Covid Helps Somalia Consolidate

The Somali government is using the pandemic to strengthen its legitimacy at a time when its control of the southern part of the country is challenged by Al Shabaab, an Al Qaeda affiliate, and the northern areas of Somaliland and Puntland are quasi-independent. 

One, the Somali authorities, arguing they needed to spend their funds on responding to the virus, persuaded European governments to pay off their outstanding $ 500 million debt to the World Bank and African Development Bank. The International Monetary Fund then qualified Somalia for its heavily-indebted poor countries initiative, leading the Paris Club to write off a further $ 1.4 billion of debt. Two, the government used Islamic schoolteachers and imams, drawing from Quranic guidelines on hygiene, to communicate anti-pandemic social messages. This helped counter Islamicist propaganda that the virus was divine punishment against non-Islamic governments. Third, the Somali government highlighted its medical responses against those of Al Shabaab which has no health infrastructure. It has received hospital aid from the United States and leveraged the rivalry between the United Arab Emirates and Turkey to get medical assistance.  

There is anecdotal evidence the Somali diaspora has been unusually badly affected by Covid-19. Six of the first 15 deaths in Sweden were Somalis, in Norway and Finland Somali-origin deaths are 10 times their share of the population. The London diaspora has lost a number of high-profile members including the musician Ahmed Ismail Hussein Hudeidi. Issues of nutrition and cultural problems with social distancing are possible reasons as well as the fact many work as nurses, drivers and cleaners and are exposed to the virus.


Pandemic Politics 

Burundi is gearing up for a general election next week, but the mass political rallies are undermining any social distancing attempts. The first rally by the ruling party saw thousands of supporters jam-packed in the centre of Gitega. Only 27 confirmed cases of Covid-19 have been recorded, but hospitals report a spike in suspected cases. Aid organizations say the World Health Organization has been sidelined. 

Uganda’s President Yoweri Museveni, on the other hand, has argued that the pandemic means presidential elections, expected in February next year, should be delayed. "To have elections when the virus is still there... It will be madness," he said in an television interview. Opposition leaders say Museveni, who has ruled the country since 1986, just wants to hold onto power longer.  

In Tanzania, the opposition has accused the government of trying to hide the extent of Covid-19 infections. Case numbers have not been updated for two weeks and the US embassy has warned of “overwhelmed hospitals” in the country. President John Magufuli complained last month that the daily updates were causing panic. The last figures, 480 cases and 19 deaths, were released on April 29th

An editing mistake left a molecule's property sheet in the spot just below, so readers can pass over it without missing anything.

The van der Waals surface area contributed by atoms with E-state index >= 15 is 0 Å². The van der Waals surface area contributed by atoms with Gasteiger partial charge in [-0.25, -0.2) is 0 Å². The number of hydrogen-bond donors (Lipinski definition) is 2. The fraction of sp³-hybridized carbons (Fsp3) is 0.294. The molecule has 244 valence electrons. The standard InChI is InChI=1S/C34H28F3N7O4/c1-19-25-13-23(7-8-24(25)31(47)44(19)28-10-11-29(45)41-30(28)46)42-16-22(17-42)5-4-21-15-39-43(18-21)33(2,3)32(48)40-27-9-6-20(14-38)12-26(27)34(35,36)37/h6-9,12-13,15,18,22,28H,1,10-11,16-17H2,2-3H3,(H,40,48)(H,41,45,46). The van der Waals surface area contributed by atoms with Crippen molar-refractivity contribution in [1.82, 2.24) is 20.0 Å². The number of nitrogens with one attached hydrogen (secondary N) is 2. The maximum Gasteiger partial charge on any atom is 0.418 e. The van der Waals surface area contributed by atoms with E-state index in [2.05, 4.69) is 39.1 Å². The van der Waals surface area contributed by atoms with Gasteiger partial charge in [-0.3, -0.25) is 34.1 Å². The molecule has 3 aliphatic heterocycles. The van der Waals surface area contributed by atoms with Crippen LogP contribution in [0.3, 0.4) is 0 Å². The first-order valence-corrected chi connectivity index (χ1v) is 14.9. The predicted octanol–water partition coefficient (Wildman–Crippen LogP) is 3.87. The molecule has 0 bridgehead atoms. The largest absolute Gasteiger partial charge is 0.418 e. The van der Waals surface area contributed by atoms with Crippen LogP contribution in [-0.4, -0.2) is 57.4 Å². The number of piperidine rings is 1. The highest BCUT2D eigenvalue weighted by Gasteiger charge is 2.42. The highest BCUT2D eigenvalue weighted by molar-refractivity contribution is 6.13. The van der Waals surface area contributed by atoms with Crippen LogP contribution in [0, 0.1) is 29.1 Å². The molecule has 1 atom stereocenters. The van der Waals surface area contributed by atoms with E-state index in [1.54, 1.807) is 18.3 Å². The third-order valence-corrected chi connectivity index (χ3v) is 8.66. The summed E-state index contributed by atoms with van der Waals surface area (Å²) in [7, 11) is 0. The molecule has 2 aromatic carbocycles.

Bleak Tourism Year

Covid-19 has wrecked what was expected to have been a bumper year for African tourism. Before the outbreak, Africa’s tourism sector was the second-fastest growing in the world and was projected to rake in billions of dollars. African tourism relies on international travellers, who have largely ceased to arrive. A dangerous combination of national lockdowns, a tiny local tourism base and a dependence on high-paying foreign visitors means the industry is struggling to adapt. “Tours along Ghana's forts and castles have ceased, the safari vehicles that normally prowl East Africa's Serengeti in the hunt for the perfect wildlife photograph are standing still, and luxury camps in Botswana's Okavango Delta are gathering dust.”  Conservation tourism efforts are also suffering: the Uganda Wildlife Conservation Education Center draws visitors to see its 52 species, including endangered white rhinos, but is in danger of shutting down.


Lockdowns Prove Costly

The economic costs of lockdowns are forcing African government to open their economies even before they have brought the pandemic under control. Djibouti started easing lockdown measures last week despite having the highest number of Covid-19 cases in East Africa. "The stakes are high but there is no other option: people need to make their living and go to work," Djiboutian Foreign Minister Mahmoud Ali Youssouf said. Djiboutians have not taken kindly to the restrictions and elections are scheduled for next year.

Ghana is among the countries who have imposed exports bans on rice to ensure food security during the pandemic. Imported rice prices have soared resulting in higher incomes for local farmers. Ghana had launched an Eat Ghana Rice campaign last year to wean locals of their fondness for imported rice, with limited success. But the economic fallout of the pandemic has led the government to take more drastic steps.\